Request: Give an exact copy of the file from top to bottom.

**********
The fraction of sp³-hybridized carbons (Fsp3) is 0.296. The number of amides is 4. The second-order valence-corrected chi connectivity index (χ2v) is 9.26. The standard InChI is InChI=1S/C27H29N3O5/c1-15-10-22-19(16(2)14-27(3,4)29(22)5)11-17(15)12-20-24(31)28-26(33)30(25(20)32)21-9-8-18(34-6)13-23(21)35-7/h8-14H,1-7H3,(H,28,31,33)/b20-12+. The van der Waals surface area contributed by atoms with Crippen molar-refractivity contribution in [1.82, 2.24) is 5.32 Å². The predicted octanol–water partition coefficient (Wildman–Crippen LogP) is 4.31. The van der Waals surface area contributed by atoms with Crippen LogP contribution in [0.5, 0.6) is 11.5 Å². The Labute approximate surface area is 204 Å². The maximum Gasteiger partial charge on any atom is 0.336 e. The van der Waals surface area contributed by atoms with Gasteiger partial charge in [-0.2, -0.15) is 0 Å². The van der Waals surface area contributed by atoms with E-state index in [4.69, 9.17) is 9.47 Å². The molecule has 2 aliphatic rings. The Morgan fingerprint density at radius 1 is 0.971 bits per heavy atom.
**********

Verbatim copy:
The fraction of sp³-hybridized carbons (Fsp3) is 0.296. The number of amides is 4. The second-order valence-corrected chi connectivity index (χ2v) is 9.26. The standard InChI is InChI=1S/C27H29N3O5/c1-15-10-22-19(16(2)14-27(3,4)29(22)5)11-17(15)12-20-24(31)28-26(33)30(25(20)32)21-9-8-18(34-6)13-23(21)35-7/h8-14H,1-7H3,(H,28,31,33)/b20-12+. The van der Waals surface area contributed by atoms with Crippen molar-refractivity contribution in [1.82, 2.24) is 5.32 Å². The predicted octanol–water partition coefficient (Wildman–Crippen LogP) is 4.31. The van der Waals surface area contributed by atoms with Crippen LogP contribution in [0.5, 0.6) is 11.5 Å². The Labute approximate surface area is 204 Å². The maximum Gasteiger partial charge on any atom is 0.336 e. The van der Waals surface area contributed by atoms with Gasteiger partial charge in [-0.2, -0.15) is 0 Å². The van der Waals surface area contributed by atoms with E-state index in [4.69, 9.17) is 9.47 Å². The molecule has 2 aliphatic rings. The Morgan fingerprint density at radius 1 is 0.971 bits per heavy atom.